The actual dimensions of the pattern, inparticular the length and width of the arms will depend on the thickness and material of the foil, the voltage of the supply and the heat dissipation per unit area required. In general it is desirable to keep the width of the arms as small as manufacturing conditions will conveniently permit and it will in general be preferable to use a pattern presenting more parallel paths with narrow arms rather than fewer parallel paths with wider arms. It will only rarely be required to exceed an arm width of A inch (6 mm.).
This pattern with the meander arms in the x direction i.e. across the foil is particularly suitable for use in wide heating tapes such as might be used for heating pads under carpet runners, for curtain linings, for heating jackets, for wall hangings, and for similar applications, especially when working on a low voltage supply. Withthe arms running in this direction the pattern has greater ability to stretch than if the arms run in the y direction. It is also more easily arranged so that it must be disconnected from the supply if it is to be or can be brought into a form e.g. rolled or folded up, in which it should not remain connected. Consideration of the arrows in FIGURE 3 will show that the terminals of the several paths are necessarily at the ends of the length of foil in corporated in the tape. In consequence the supply terminals must be separated by the length of the tape and are to be so fixed or retained that the tape cannot be manipulated by being rolled up, folded or similarly bent whilst still connected. Desirably the supply is effected by connections on opposite sides and the connectors may be of clip form equal in length to the width of the tape so that the tape must lie fiat in order tobe connected. The tape may be provided with transverse stifieners or with stiifeners at the two longitudinal sides for ease of handling or rolling up, the important advantage of this provision being that even a corner cannot be folded over when the tape is in use and excessive heating due to a restriction of its heat dissipating surface can be reliably prevented.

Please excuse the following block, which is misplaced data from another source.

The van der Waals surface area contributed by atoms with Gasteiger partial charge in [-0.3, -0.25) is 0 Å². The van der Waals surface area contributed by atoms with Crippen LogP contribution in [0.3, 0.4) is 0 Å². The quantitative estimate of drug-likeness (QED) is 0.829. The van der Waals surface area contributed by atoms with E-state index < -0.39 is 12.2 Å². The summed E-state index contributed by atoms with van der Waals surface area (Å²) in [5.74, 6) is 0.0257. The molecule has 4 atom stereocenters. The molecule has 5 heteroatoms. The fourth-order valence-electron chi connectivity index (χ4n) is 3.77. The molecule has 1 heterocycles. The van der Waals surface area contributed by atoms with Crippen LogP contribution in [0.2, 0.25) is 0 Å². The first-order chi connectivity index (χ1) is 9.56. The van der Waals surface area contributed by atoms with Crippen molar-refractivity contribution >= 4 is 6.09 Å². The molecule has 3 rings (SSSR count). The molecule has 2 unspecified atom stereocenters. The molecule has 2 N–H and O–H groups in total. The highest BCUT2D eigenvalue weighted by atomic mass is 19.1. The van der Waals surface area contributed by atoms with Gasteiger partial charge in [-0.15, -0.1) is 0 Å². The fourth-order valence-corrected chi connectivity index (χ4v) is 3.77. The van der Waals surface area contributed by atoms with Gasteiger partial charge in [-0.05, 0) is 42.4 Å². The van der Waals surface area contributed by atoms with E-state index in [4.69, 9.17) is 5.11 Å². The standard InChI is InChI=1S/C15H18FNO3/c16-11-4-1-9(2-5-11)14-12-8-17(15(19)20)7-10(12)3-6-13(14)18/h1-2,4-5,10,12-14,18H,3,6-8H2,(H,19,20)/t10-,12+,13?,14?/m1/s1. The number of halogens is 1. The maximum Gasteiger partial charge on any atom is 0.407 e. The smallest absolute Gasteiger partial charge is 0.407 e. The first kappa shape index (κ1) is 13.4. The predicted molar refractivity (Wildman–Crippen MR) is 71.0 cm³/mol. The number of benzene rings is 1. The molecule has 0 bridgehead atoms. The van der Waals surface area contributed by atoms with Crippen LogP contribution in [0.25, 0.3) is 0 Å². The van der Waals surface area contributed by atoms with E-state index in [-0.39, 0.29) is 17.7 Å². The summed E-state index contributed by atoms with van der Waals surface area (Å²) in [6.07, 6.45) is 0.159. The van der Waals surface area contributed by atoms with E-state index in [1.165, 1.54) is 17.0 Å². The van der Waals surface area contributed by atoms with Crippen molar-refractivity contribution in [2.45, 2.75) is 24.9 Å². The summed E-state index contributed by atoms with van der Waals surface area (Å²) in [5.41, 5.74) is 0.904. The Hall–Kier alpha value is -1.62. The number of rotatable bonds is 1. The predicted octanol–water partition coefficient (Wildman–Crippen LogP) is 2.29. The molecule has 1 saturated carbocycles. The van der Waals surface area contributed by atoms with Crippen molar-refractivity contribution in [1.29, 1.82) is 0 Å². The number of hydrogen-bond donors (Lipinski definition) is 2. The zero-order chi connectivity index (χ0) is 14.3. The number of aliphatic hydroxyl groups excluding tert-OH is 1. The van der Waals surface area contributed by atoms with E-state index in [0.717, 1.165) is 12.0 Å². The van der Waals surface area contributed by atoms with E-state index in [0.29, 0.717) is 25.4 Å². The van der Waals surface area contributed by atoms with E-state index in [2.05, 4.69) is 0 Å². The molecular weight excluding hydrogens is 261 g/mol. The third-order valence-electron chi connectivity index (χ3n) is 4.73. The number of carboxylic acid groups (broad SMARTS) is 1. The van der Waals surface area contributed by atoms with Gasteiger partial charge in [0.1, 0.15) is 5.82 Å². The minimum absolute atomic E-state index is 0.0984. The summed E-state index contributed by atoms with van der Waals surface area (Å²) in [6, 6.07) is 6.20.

For the purposes above described the pattern may be sewn to one or in between two textile tapes. This may be done either directly or after the pattern has been laminated to one or between two plastic films. The lamination may be effected by heat sealing or by using self-adhesive plastic films or by the operation of corrugation sealing that is to say by making small, closely spaced sharp indentations which drive the foil into the film and cause the foil and film to become interlocked. The foil may be actually perforated or merely covered with minute pimples or corrugations in this process.
The sewing of the pattern to one textile or other insulating tape or the sewing together of two such tapes enclosing the pattern can be done in a variety of ways, preferably by a multi-needle sewing machine. The seams may run either along and between the meander arms across the tape width or they may run in the length direction, the stitches being placed in the gaps between the meander arms. In both cases it is preferable for those needles which pass over bridges of the pattern to be held up out of action while over the bridge areas.